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Jacobs, NASA Develop Trajectory Plan for Artemis I


Jacobs, NASA Develop Trajectory Plan for Artemis I

Jacobs has partnered with NASA to develop the trajectory plan for the Artemis I mission, an uncrewed test flight expected to launch in November.

The team used a trajectory design and optimization computer code called Copernicus to map out trajectories for both crewed and uncrewed missions to the Moon, Mars and other destinations, Jacobs said Monday.

Joy Kelly, vice president and critical mission solutions at Jacobs, said the trajectory models will play a crucial part in the launch and lunar surface operations phases of the Artemis mission.

Artemis I will be a three-week exploration mission that will use NASA’s Space Launch System and Orion capsule, which is a partially reusable vehicle consisting of parts designed by Lockheed Martin and Airbus Defence and Space.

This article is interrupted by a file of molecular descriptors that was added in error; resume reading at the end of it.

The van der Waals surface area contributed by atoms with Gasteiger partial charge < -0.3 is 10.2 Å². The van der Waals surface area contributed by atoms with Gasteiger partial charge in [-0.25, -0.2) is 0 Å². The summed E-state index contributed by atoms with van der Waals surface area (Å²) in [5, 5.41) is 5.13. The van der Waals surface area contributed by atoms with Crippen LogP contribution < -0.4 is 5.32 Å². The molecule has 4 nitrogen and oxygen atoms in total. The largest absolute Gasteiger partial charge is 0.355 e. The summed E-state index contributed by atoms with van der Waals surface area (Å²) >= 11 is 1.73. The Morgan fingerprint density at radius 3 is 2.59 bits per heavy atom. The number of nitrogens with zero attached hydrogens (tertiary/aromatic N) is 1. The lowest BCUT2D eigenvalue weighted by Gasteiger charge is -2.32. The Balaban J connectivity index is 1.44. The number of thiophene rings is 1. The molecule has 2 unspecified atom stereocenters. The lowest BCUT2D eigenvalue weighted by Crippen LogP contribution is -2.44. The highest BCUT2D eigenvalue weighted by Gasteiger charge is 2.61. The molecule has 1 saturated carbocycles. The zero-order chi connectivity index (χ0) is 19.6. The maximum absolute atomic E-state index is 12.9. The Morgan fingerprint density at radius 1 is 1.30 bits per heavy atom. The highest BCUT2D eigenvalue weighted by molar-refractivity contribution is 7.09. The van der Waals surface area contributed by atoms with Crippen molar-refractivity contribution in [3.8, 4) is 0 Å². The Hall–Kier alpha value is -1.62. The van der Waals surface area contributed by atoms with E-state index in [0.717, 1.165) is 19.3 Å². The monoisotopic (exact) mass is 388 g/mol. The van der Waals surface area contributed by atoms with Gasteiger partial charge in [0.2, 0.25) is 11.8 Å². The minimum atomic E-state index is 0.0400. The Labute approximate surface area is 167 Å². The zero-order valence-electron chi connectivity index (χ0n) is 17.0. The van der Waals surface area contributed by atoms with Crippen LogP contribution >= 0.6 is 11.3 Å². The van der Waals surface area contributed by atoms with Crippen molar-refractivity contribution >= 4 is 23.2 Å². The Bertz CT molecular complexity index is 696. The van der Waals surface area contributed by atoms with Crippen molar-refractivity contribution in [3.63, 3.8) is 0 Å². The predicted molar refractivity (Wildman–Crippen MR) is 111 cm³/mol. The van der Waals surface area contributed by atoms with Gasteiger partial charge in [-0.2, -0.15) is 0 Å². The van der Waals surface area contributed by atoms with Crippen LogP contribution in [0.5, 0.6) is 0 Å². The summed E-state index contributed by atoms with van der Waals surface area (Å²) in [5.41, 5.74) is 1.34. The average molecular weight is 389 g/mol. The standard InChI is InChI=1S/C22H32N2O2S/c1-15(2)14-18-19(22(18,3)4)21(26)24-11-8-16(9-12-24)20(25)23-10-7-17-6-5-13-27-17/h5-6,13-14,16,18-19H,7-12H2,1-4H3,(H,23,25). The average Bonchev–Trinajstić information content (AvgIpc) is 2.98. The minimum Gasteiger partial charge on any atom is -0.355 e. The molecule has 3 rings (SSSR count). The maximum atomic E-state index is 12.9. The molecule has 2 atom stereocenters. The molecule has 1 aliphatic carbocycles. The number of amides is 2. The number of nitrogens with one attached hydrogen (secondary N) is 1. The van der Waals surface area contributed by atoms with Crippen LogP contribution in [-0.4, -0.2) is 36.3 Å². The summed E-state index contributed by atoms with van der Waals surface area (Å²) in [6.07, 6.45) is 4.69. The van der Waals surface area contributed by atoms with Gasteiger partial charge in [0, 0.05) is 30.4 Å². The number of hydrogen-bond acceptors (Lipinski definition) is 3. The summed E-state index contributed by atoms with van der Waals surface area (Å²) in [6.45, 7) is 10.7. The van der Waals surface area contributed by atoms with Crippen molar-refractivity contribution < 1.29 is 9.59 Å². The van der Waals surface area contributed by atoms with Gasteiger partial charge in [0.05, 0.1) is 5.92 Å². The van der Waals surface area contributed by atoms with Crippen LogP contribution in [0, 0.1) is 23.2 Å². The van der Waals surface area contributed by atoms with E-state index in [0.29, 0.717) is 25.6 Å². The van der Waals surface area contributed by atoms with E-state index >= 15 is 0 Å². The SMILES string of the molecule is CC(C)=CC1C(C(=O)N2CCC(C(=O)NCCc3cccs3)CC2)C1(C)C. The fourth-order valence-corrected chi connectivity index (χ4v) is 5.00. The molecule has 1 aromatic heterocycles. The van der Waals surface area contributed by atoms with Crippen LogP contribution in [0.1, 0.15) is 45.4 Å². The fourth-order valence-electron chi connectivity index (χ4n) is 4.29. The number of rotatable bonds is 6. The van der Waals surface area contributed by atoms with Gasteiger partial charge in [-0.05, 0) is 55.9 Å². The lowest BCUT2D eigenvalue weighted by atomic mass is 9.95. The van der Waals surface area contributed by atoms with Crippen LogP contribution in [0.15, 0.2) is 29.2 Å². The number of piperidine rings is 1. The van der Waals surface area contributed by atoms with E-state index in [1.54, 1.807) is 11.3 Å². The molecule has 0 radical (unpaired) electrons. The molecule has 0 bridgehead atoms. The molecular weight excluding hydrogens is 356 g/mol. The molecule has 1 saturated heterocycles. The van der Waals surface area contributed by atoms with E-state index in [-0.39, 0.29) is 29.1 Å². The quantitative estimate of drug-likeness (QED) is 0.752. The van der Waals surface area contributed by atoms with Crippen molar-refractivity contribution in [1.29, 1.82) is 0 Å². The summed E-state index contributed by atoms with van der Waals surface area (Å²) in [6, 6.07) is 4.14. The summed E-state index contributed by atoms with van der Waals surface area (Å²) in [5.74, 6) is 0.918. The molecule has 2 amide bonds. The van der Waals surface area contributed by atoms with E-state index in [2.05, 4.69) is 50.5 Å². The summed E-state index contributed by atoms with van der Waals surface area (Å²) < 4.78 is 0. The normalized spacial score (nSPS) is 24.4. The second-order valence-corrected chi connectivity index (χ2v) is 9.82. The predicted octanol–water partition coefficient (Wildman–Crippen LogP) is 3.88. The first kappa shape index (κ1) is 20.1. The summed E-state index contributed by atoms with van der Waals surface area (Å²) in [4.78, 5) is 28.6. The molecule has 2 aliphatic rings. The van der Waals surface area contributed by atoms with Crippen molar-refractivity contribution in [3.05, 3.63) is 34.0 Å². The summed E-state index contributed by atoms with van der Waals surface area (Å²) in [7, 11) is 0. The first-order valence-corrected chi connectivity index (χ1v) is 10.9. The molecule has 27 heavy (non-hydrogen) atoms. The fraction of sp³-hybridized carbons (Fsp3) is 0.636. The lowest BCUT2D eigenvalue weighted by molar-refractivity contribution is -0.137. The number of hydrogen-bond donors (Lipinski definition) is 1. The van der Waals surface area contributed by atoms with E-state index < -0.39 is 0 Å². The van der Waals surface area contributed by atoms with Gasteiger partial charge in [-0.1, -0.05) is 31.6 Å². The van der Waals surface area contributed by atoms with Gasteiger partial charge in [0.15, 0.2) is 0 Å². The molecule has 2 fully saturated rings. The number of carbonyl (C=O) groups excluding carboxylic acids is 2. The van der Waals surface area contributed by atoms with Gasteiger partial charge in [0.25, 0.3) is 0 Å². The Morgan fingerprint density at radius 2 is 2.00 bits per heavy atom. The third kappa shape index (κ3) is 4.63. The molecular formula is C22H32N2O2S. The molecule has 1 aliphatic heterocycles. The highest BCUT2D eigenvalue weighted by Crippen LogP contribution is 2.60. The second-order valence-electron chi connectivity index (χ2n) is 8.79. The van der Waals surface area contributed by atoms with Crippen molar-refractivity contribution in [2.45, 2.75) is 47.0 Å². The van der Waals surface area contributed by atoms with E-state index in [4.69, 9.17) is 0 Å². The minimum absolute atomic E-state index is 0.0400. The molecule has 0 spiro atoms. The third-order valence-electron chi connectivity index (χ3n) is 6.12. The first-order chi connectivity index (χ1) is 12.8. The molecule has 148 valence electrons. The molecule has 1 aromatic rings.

During Orion’s days-long travel to the Moon, engineers will evaluate the vehicle’s critical systems and correct its trajectory if needed, Jacobs said.

The company said Orion will navigate a more complex trajectory than that of the Apollo 8 mission in 1968. The spacecraft will fly about 62 miles above the Moon’s surface then ride the Moon’s gravitational force into the opposite orbit.

Once Orion returns to Earth using the Moon’s gravity for propulsion, mission controllers and spacecraft designers will use the data collected to assess the spacecraft’s performance.

NASA’s primary contractors for Artemis I are Aerojet Rocketdyne, Boeing, Jacobs, Lockheed and Northrop Grumman.

Boeing recently announced that the core stage it built for NASA’s SLS rocket completed hot-fire testing at the Stennis Space Center.

The core stage will be integrated with Orion as well as with NASA’s Interim Cryogenic Propulsion Stage upper stage and solid rocket boosters, Boeing said.

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Category: Space